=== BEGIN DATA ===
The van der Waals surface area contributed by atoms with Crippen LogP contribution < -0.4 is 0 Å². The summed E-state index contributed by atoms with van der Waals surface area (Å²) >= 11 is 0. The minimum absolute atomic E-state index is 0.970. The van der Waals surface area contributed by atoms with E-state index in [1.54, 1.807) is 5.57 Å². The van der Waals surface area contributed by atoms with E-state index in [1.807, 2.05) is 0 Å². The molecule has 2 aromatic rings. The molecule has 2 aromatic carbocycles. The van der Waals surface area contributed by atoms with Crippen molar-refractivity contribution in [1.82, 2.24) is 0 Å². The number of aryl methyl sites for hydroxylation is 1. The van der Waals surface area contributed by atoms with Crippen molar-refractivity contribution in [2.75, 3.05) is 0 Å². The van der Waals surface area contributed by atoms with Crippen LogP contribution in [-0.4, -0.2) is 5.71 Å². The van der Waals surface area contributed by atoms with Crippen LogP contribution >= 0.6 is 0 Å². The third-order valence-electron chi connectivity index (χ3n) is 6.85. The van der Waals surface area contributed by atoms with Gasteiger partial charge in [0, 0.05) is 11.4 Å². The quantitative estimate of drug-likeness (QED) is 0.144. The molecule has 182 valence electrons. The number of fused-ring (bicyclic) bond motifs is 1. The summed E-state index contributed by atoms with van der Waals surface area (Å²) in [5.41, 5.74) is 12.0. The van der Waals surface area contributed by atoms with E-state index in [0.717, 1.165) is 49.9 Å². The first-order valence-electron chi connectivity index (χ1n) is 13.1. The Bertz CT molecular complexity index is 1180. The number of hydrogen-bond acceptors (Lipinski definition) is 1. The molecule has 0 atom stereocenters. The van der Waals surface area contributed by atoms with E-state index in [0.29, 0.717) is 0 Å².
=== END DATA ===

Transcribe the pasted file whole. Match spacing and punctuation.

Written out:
The van der Waals surface area contributed by atoms with Crippen LogP contribution < -0.4 is 0 Å². The summed E-state index contributed by atoms with van der Waals surface area (Å²) >= 11 is 0. The minimum absolute atomic E-state index is 0.970. The van der Waals surface area contributed by atoms with E-state index in [1.54, 1.807) is 5.57 Å². The van der Waals surface area contributed by atoms with E-state index in [1.807, 2.05) is 0 Å². The molecule has 2 aromatic rings. The molecule has 2 aromatic carbocycles. The van der Waals surface area contributed by atoms with Crippen molar-refractivity contribution in [1.82, 2.24) is 0 Å². The number of aryl methyl sites for hydroxylation is 1. The van der Waals surface area contributed by atoms with Crippen molar-refractivity contribution in [2.75, 3.05) is 0 Å². The van der Waals surface area contributed by atoms with Crippen LogP contribution in [-0.4, -0.2) is 5.71 Å². The van der Waals surface area contributed by atoms with Crippen LogP contribution >= 0.6 is 0 Å². The third-order valence-electron chi connectivity index (χ3n) is 6.85. The van der Waals surface area contributed by atoms with Gasteiger partial charge in [0, 0.05) is 11.4 Å². The quantitative estimate of drug-likeness (QED) is 0.144. The molecule has 182 valence electrons. The number of fused-ring (bicyclic) bond motifs is 1. The summed E-state index contributed by atoms with van der Waals surface area (Å²) in [5.41, 5.74) is 12.0. The van der Waals surface area contributed by atoms with E-state index in [0.717, 1.165) is 49.9 Å². The first-order valence-electron chi connectivity index (χ1n) is 13.1. The Bertz CT molecular complexity index is 1180. The number of hydrogen-bond acceptors (Lipinski definition) is 1. The molecule has 0 atom stereocenters. The van der Waals surface area contributed by atoms with E-state index in [0.29, 0.717) is 0 Å².